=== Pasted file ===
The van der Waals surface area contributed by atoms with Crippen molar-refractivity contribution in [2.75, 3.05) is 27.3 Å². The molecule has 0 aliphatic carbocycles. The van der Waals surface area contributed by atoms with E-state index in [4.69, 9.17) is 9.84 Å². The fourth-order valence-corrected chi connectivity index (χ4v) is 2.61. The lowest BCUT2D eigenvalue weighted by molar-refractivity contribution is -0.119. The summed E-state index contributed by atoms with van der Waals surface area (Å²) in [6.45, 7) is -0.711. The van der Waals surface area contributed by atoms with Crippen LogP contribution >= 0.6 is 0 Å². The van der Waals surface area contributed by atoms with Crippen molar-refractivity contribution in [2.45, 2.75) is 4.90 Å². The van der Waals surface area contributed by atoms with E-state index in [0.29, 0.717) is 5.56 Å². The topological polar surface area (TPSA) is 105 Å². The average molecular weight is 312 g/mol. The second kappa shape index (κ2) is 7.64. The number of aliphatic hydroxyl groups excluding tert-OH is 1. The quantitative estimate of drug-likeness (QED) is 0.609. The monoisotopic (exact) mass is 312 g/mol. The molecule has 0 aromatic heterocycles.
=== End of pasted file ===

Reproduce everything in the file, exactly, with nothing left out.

The van der Waals surface area contributed by atoms with Crippen molar-refractivity contribution in [2.75, 3.05) is 27.3 Å². The molecule has 0 aliphatic carbocycles. The van der Waals surface area contributed by atoms with E-state index in [4.69, 9.17) is 9.84 Å². The fourth-order valence-corrected chi connectivity index (χ4v) is 2.61. The lowest BCUT2D eigenvalue weighted by molar-refractivity contribution is -0.119. The summed E-state index contributed by atoms with van der Waals surface area (Å²) in [6.45, 7) is -0.711. The van der Waals surface area contributed by atoms with Crippen LogP contribution >= 0.6 is 0 Å². The van der Waals surface area contributed by atoms with Crippen molar-refractivity contribution in [2.45, 2.75) is 4.90 Å². The van der Waals surface area contributed by atoms with E-state index in [0.29, 0.717) is 5.56 Å². The topological polar surface area (TPSA) is 105 Å². The average molecular weight is 312 g/mol. The second kappa shape index (κ2) is 7.64. The number of aliphatic hydroxyl groups excluding tert-OH is 1. The quantitative estimate of drug-likeness (QED) is 0.609. The monoisotopic (exact) mass is 312 g/mol. The molecule has 0 aromatic heterocycles.